“More than 2 000 households are languishing in abject poverty with no real source of food supplies,” said Muzorodzi.
Muzorodzi says it is easy to understand why Masvingo residents suffer this fate.
Lying in natural regions four and five, the province perennially receives low rainfall and irrigation is non-existent to most poverty-stricken residents.
On the rare moment when rains are better, subsistence farming is turning out to be difficult because of a lack of farming inputs such as seed, fertilisers and chemicals.
When inputs are available on the market, villagers are too poor to afford. The province’s treasures are found in wildlife conservancies that stretch 2 600 square kms, and minerals such as gold and lithium.
But there is a problem. Riches are reserved only for elite politicians.
Foreigners, particularly Europeans, dominate trade for decades and are being displaced as wildlife becomes another empowerment frontier. And the rush is on.
Apart from Maluleke’s family, beneficiaries include Shuvai Mahofa, a fierce Zanu PF stalwart and former Gutu South legislator.
Mahofa says she now just sits there while minting the dollars.
She is not ashamed of flaunting the newly found fortune as well as her ability to choose from one venture to another-all on the tab of government “empowerment” programmes.
“In fact, I am realising that farming is a waste of time, there is a lot of money to be made in hunting. I am in there and I now know that. I am very happy with my hunting business and I have made thousands of dollars,” she told the Daily News in an earlier interview.
“Business is very good and there is free money to be made out there. You just sit and wait for whites to come and pay for hunting and make money,” Mahofa said. Before her new “acquisition” in the wildlife business, where she is a proud owner of a ranch teeming with animals and foreign hunters, Mahofa had received several farms under the often violent land reform programme.
Impoverished villagers surrounding the rich wildlife conservancies and farms grabbed by party bosses say they have been reduced to spectators as the fat cats “eat alone”.
In some villages, residents are suffering double loss.
Hunger is biting in the midst of resources.
Worse, the new conservancy owners are so reckless with security that the lives of both residents and livestock are in danger.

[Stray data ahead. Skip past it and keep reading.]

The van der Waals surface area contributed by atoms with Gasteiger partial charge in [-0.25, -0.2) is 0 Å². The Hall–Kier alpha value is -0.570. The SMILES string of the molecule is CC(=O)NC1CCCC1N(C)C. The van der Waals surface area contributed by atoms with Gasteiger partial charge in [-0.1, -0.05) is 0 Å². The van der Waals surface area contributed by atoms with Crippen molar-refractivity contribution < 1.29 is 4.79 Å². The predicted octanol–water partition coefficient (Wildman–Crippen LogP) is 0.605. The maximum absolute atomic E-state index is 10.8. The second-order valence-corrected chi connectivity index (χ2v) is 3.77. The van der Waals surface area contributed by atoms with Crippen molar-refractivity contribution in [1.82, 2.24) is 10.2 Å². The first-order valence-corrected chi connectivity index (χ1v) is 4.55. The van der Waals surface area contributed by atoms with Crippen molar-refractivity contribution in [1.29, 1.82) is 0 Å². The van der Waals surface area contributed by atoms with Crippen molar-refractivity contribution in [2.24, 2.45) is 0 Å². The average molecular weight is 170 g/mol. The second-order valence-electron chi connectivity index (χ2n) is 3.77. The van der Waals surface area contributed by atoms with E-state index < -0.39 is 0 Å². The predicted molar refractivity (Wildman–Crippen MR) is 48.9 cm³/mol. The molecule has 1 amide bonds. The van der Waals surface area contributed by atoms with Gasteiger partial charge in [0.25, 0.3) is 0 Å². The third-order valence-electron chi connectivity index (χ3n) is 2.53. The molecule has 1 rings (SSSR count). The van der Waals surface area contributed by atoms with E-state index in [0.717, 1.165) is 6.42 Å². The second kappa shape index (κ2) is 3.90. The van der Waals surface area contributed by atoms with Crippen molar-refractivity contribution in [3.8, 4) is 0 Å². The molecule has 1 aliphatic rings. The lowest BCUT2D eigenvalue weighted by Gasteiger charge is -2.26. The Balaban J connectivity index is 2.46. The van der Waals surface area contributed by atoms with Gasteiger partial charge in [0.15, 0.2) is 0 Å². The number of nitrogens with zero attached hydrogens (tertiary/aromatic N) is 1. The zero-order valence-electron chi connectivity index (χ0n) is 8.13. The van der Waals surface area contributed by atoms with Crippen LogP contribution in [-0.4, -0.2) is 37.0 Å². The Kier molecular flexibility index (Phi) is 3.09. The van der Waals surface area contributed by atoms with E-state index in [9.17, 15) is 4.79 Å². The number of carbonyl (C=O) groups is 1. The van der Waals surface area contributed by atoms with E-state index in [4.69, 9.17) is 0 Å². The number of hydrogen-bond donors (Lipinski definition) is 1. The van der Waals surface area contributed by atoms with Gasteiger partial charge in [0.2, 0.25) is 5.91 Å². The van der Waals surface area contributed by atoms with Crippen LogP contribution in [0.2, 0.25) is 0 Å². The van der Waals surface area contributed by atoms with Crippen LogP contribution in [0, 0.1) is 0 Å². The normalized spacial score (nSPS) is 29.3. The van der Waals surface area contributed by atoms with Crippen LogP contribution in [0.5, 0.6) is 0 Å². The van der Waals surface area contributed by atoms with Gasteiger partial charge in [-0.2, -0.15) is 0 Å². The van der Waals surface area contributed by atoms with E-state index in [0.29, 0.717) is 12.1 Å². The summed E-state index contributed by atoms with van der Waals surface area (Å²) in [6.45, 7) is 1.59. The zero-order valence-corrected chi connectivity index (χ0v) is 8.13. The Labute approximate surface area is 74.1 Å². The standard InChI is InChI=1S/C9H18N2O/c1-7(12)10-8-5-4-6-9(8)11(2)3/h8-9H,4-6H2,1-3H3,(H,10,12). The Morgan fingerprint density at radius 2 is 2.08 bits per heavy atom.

In Gutu, Masvingo, Bikita, Zaka, Chivi, Chiredzi and Mwenezi, residents speak of a dire situation.
Councillor Maxwell Mazambani of Ward 5 in Gutu West constituency said the food situation in his area is grave.
“It leaves a sour taste in the mouth,” he said, describing how residents failing to benefit from the wealth in the province have become charity cases.
“Some villagers are benefitting under the government-sponsored Grain Loan Scheme but this is not enough because the allocation of a 50kg bag of maize per household is supposed to last four months.
“It leaves people desperate to the extent that some have to compete with animals for wild fruits,” said Mazambani.
He said people in his area cannot engage in activities such as market gardening because the place is dry.
Titus Nyika of Mutsvare village in Zaka North is one of the few lucky ones.
His sons who are working in South Africa regularly chip in with food “otherwise I would have been dead”, he said.
“Those with no-one to provide for them are in deep trouble because programmes such as food for work or grain loan scheme are proving useless,” said Nyika.
Even Zanu Pf-aligned chiefs “presiding” over the wildlife-rich Save Conservancy region say they are being kept at arm’s length from the eating table.
They are now loudly complaining “on behalf” of their residents.
In September, four of them travelled to Harare to meet Tourism minister Walter Mzembi to express anger at how villagers were suffering while top Zanu PF politicians were making all the cash through the conservancies.
They have now been promised a piece of the cake and also told the issue is being handled by President Robert Mugabe, who is said to be against the invasions.
But that is hardly comforting for residents such as Museva, who have no idea where the next meal will come from.